Since branding helps to create a lasting impression with the 95%, you now get why we champion for more branding plans and tactics.
Now, let’s figure out how to measure your efforts to engage said 95%.
Ways to Measure Brand Creative and Distribution
Brand is more concerned with top-funnel activities than anything else.
Although, as the customer journey is becoming less and less linear, there is a growing need at both the top and bottom for more consistency and distinctiveness (two things a strong brand gives you).
But, we digress.
The question remains unanswered so far:
How do you know whether your brand work will eventually help your bottom line?
Bad news: there isn’t one single good answer to this.
Good news: you get to play with different measurements.
At SHFT, we look at brand success following this overly-simplistic equation:
Creative Assets Effectiveness + Distribution Efficiency
*Note that effectiveness and efficiency are cousins. Same, same, but different.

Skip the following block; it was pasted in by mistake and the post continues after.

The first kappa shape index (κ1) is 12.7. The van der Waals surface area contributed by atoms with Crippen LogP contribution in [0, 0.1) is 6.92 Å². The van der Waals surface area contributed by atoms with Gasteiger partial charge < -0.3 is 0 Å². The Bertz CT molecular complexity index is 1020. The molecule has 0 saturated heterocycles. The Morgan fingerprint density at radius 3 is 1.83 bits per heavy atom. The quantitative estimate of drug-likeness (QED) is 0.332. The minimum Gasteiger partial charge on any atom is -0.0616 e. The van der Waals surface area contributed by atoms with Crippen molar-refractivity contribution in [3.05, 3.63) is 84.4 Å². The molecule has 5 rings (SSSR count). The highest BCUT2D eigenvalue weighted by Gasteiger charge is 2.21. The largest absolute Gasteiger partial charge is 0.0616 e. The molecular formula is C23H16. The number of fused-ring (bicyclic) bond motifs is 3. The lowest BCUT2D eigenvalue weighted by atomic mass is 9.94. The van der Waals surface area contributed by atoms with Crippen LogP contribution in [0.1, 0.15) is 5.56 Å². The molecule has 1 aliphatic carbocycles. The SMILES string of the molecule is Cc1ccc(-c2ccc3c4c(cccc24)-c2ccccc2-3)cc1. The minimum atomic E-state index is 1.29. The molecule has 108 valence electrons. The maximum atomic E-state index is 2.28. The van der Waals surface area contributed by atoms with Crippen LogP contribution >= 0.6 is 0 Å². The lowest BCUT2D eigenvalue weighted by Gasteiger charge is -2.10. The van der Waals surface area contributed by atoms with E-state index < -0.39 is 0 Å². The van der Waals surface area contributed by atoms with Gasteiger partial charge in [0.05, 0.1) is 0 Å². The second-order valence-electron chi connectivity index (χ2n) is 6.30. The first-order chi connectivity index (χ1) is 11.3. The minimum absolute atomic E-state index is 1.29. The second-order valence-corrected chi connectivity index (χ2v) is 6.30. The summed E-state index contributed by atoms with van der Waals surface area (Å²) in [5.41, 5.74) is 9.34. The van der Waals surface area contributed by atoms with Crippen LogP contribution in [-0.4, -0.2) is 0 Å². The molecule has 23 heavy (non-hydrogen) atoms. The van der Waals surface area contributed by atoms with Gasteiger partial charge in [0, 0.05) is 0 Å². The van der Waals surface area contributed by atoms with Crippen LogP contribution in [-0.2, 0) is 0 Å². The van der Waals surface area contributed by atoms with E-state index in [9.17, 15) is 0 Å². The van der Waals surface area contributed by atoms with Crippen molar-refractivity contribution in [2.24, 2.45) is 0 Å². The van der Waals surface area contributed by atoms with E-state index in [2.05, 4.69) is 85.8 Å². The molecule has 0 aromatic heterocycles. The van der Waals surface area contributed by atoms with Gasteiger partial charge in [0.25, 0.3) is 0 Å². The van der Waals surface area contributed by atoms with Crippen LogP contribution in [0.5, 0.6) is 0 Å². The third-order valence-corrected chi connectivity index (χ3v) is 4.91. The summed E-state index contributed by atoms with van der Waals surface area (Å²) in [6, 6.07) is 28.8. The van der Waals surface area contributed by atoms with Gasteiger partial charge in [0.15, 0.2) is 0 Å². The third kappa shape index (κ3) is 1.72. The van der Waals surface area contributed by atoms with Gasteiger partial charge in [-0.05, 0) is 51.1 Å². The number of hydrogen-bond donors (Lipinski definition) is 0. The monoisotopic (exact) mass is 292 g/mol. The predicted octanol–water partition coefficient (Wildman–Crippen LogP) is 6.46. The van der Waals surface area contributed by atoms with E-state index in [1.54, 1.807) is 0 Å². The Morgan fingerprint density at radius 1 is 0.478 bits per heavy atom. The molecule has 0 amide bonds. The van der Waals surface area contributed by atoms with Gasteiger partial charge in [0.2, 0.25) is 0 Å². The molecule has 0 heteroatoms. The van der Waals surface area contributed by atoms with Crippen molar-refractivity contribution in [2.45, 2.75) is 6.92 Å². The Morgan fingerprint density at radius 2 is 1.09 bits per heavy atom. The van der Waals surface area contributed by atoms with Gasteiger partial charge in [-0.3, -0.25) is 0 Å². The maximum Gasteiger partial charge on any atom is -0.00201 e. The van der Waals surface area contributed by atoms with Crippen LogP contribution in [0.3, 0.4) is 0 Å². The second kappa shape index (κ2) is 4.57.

An overly simplistic equation that’s nevertheless loaded with possibilities.
Here’s what to look for and how to measure each category:
3 ways to measure the effectiveness of your creative assets
To create lasting impressions and generate memories, you need distinctiveness through creativity.
Here are 3 questions to ask yourself as you evaluate your assets:
1. What do people remember from this creative?
This can be an ad, a billboard, some digital content, a booth environment at a conference . Just go out and ask them what they thought about it and compare it with your initial expectations.
2. Can people recognize who it’s from?
For this, you can run different tests:
- Thumb Test: take your creative and hide any branded material on it. Can people still recognize who it’s from?
- Swap Test: switch your main brand assets (logo and name) with a competitor. Does it look the same? Then you have a problem.
- Concept Test: try out different options for logos, symbols, slogans and ads and go out and ask customers for feedback. You’re working on concepts here so don’t overthink it and try to gather feedback from thousands of people. Ten can do.